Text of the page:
Recorded in a shed by a lake, their new EP is Americana’s pastoral English cousin.
So you live together, like the Monkees. Is it a musical life?
James: Yeah, pretty much 24/7. There always somebody playing music, or we’re listening to music, or writing music. That’s very much why we moved in together.
Jacob: We’re quite noisy – we’ve already had two noise abatement orders against us. It’s a good job we’re not a foot-on-monitor metal band? Yeah, probably.
Has it been a fertile environment for writing songs?
Moses: Yeah, it’s been good. We’ve got a whole album of material ready to record now.
James: We’ve done the DIY thing for a while now and it’s getting to be hard work, so we are looking for a label.
Jacob: We’ve done our time with the DIY thing.
Moses: We’re capable of producing records ourselves but it just takes a lot longer than it would in a decent studio. We have to record drums one drum at a time. There’s no real room for expression there.
Jacob: We normally find by the time we’ve recorded a couple of songs we’ve written another album’s worth. It’s a case of keeping up with what we’re doing.
Your name has ‘Fighting’ in it, but the music is quite gentle. Are you gentle people?
Moses: I would say so. I wouldn’t say we’re a violent lot.
Jacob: We’re lovers not fighters. Not to say that we won’t bust heads if we need to.
Moses: The live set is a bit more rock’n’roll than the records are. The recording very much tells the story of the shed we did them in; because of the size of it the percussion is all shakers and tambourines. And we used acoustic guitars and basses. But on stage it gets amped up and loud. It’s good fun.
How has the band changed after being together for five years?
James: The music we’re making now is very different, we’ve grown as songwriters and we’ve got a different working relationship to when we started. We used to slap ideas together and write songs as a three.
Jacob: The line-up is constantly changing. There’s the core, which is me, James and Moses, and then we’ve got these lovely guests who come and play with us sometimes.
Even though you’re just 14 you’re signed to a major label, Birdy – what sort of music do you normally make?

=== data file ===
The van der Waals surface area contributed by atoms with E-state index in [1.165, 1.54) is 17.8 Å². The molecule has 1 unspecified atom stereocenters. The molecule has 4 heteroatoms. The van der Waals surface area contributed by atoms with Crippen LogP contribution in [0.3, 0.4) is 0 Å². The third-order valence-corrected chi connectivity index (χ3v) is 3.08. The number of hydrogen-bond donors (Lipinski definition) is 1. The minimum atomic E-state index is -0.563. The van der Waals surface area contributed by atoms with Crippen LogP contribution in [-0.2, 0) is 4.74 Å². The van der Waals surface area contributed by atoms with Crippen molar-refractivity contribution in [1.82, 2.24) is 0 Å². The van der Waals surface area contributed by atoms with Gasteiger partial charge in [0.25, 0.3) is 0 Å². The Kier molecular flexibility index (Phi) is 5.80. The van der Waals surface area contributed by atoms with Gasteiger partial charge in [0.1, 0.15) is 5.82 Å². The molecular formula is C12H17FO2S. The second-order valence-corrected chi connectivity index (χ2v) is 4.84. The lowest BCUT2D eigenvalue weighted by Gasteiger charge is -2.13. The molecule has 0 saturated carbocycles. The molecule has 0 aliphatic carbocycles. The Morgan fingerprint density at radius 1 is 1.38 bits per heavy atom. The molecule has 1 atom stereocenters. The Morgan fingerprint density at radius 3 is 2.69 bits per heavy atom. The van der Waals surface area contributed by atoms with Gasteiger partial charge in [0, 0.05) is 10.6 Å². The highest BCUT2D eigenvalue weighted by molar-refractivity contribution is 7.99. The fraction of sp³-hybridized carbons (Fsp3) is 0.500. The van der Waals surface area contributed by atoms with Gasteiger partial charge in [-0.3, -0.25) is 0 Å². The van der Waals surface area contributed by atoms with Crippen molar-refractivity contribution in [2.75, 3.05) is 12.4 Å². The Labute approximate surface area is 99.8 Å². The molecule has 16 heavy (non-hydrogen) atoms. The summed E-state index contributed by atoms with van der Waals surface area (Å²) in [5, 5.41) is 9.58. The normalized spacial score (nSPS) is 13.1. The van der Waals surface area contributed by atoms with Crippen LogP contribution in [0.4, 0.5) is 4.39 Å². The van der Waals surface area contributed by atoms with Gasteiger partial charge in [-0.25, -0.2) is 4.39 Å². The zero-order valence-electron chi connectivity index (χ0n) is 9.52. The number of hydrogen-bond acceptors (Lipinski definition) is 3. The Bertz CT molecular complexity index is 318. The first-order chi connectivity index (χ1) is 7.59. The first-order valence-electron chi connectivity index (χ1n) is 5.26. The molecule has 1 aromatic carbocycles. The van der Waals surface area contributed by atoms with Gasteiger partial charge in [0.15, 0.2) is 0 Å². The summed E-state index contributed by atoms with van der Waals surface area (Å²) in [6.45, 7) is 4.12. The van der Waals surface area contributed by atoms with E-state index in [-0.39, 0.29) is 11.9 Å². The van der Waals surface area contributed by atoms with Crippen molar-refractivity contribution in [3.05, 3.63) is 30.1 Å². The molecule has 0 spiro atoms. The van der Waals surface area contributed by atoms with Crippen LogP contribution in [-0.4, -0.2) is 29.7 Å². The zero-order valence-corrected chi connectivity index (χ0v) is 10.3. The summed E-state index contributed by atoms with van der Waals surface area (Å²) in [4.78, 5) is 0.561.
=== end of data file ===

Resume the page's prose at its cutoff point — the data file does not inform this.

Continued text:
Birdy: I write with a piano and I sing, so it’s quite mellow.
Jacob: It’s more sort of soulful r’n’b.
Moses: It’s quite dark some of it, sort of Kate Bush.
Jacob: We’ve been making Birdy CDs to try and influence her musical taste.
Moses, people are talking about your other band the Holy Vessels doing great things – is it a race to see which one is successful first? Are you going to dump these guys?
Moses: No, I’m loyal to both bands. I’ve been working on this for a long time and will continue to work on it as long as it goes. I have no plan to sack off either band at this point.
Jacob: It’s not worrying – it’s nice to know that he’s supporting the Maccabees. Fair play, our drummer is doing something. We’ve lived with him long enough to know he’s not going to screw us over.
It’s a bit like a supergroup. Do you have another band, Jess?
Jess: No I just used to play along to Bob Dylan records, and played with my dad [John Illsley – Dire Straits] on stage a couple of times. I’m just chancing it.
Jacob: We’re just trying to make it fun at the moment, not trying to over-think it, make it perfect. There are two rules – is it fun, and is it what Bowie would do. When Jess came in she had a violin case and she said, I’ve got an instrument. I thought, great, it’s a violin, but the case was full of harmonicas.
EP: ‘From The Mill Pond’ out now, email firstname.lastname@example.org for a free copy
LIVE: Coachwerks, Sat 4th